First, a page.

Excel Chart Conditional Formatting

How to do a excel chart conditional formatting so that colours on the chart or graph change depending on what is entered

Excel Chart Conditional Formatting

In a roundabout way it is possible to do a Excel Chart conditional format.

So let’s explain what I mean by this. Here we have got Product B – sales during various months. What we want is somehow to clearly see where the highest month was and where the lowest months are. Now it is simple enough to do that – you have got your data and you’ll see we have created two more columns, one for the maximum and all we do is using formulae we determine what the maximum is and using the IF function, to see that if this is the maximum month, pull through the maximum, otherwise put a zero. And here is the minimum – same thing. It checks to see what is the minimum and over here it checks to see if that is a minimum and it brings it through.

Let’s now take this chart which currently only looks at this column and we’ll add in where the maximum is. I’m going to drag it across and you’ll see what it’s done – its still a column chart but its shown with another colour where the maximum is happening. This however, doesn’t look great and so there must be a better way of showing this. An option would be to change this series – the maximum series – to a different chart type. So looking at this, perhaps we are happy to change it to a Line with markers – when I say OK. You’ll see that looks a little bit better. We have now got a marker, the problem is – where all the zeros are – its actually showing us the markers which doesn’t look great. The reason these markers exist is because over here the cell says zero, zero is a number that can be plotted. What you need to do to remove these points, is to somehow convince Excel that it doesn’t exist. And the way you do that – is an interesting option. In your Function Wizard – we’ll just click in another cell here, and I go to “All” my functions you’ll see there is function available called NA and what this does is return the error value #N/A (value not available). What this does, is forces Excel to have no value. So let’s just create it – you’ll see I have created a #N/A. Now let’s see what happens if, instead of this IF function ending up in a zero I make it =#N/A. You’ll see the marker has disappeared. If we copy this formula all the way down, notice what has happened. Using this error message we have told Excel to ignore all the other markers and only show the marker that has a real number on it. And this must be one of the very few uses for this particular function.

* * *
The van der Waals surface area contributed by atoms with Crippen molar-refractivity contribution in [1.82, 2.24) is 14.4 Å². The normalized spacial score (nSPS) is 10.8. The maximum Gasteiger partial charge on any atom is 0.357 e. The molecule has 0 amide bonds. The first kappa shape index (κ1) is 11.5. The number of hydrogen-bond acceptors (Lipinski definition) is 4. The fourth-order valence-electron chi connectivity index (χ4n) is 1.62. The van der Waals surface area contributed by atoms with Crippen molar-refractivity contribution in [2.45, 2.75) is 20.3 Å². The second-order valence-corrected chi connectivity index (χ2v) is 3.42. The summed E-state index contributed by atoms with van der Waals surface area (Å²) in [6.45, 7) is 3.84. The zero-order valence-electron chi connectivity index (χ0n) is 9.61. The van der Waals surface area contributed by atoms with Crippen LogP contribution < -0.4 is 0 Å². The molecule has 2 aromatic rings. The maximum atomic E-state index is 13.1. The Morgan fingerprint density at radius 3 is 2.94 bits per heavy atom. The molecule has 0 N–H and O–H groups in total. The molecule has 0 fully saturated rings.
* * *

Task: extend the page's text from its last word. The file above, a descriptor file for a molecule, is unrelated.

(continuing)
So let’s see how it works – that is currently the maximum number and there it is showing there. Let’s pretend we made a mistake in this month and the number here is actually 260. Watch what happens on the graph – I click Enter – the graph changes but more importantly the maximum now moves to where the maximum exists, so it is a form of conditional formatting. The graphs will move around depending on the underlying data. I’ll just change it back to 130, and there it goes back again.